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SAN FRANCISCO-Starboard Commercial President Hans Hansson has some advice for companies renegotiating expired leases or negotiating rents for new office space. “With businesses feeling the effects of these uncertain times the one thing for sure, that they can still count on, is that their office lease will eventually expire,” Hansson says.

“If you are a business that will face an expired lease in the coming year there are several points you should remember now more than ever in deciding whether to re-lease in your existing building or consider a move to a new location,” he adds.

The first thing to do is understand exactly how much square footage is currently leased and how much is actually needed. Most leases do not list square footage, instead showing a dollar amount or an approximate rental number, mainly because rent is paid on rentable square footage, which includes common areas of the building that are shared.

Hansson notes because there are no official standards of measurement, building owners are rarely exact in determining this common area charge. This can cost the tenant significantly.

“Some Downtown office buildings can have up to a 30 % loss factor” Hansson says. “This means that for every 1,000 sf you lease 300 sf of your space is sitting in your hallways. Remember for each 500 sf you lease you are adding $12,000 to $18,000 a year to your budget. Ask the question what is the load factor for this building.”

In addition, it is in a tenant’s best interest to monitor annual operating expenses, as the landlord is entitled to pass on to its tenants a share in increases in the building’s operating expenses at the end of the lease year. These increases are in addition to previously negotiated rent increases.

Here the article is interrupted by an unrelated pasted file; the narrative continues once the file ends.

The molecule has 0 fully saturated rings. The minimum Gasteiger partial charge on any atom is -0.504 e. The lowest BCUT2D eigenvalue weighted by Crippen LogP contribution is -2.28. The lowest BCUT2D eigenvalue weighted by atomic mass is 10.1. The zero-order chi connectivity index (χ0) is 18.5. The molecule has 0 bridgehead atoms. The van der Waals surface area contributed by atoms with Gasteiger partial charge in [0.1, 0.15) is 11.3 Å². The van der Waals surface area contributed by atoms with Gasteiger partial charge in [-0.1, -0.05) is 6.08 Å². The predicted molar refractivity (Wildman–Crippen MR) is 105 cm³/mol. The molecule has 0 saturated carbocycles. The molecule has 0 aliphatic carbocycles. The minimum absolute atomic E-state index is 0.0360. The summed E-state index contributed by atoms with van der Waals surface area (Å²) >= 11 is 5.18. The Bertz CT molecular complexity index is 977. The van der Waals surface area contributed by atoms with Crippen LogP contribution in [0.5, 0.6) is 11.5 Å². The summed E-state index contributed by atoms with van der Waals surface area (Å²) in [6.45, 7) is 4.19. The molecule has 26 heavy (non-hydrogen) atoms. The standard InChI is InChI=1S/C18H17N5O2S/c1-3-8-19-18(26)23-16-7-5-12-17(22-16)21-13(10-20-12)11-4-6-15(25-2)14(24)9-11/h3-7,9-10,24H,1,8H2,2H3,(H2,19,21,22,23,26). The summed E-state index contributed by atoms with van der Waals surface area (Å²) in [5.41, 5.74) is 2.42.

Although it is in the owner’s best interest to keep these expenses as low as possible, some buildings are not run efficiently. The Building Owners and Managers’ Association reported average increases in operating expenses to run between 2% to 3% before 2000 and before the energy crisis.

“We recently moved our office and received a going away present of a whopping 17% annual increase in operating expenses over a two-year period,” says Hansson, recommending tenants inquire about the building’s prior history of building expense increases.

In addition, it is important to review electrical and data capacity available in office buildings, as well as the costs of any new services needed before signing a lease. Costs for meeting connectivity standards can be harsh on a budget.

Finally, Hansson stresses the importance of working with an experienced broker who will assist in meeting space and budget requirements. The building with whom the tenant rents from will pay the broker fees so there is no cost to the tenant. Working with more than one broker can hinder the relocation or renewal process, as using numerous brokers means that no one is really working for the tenant or spending the time necessary to analyze his needs.

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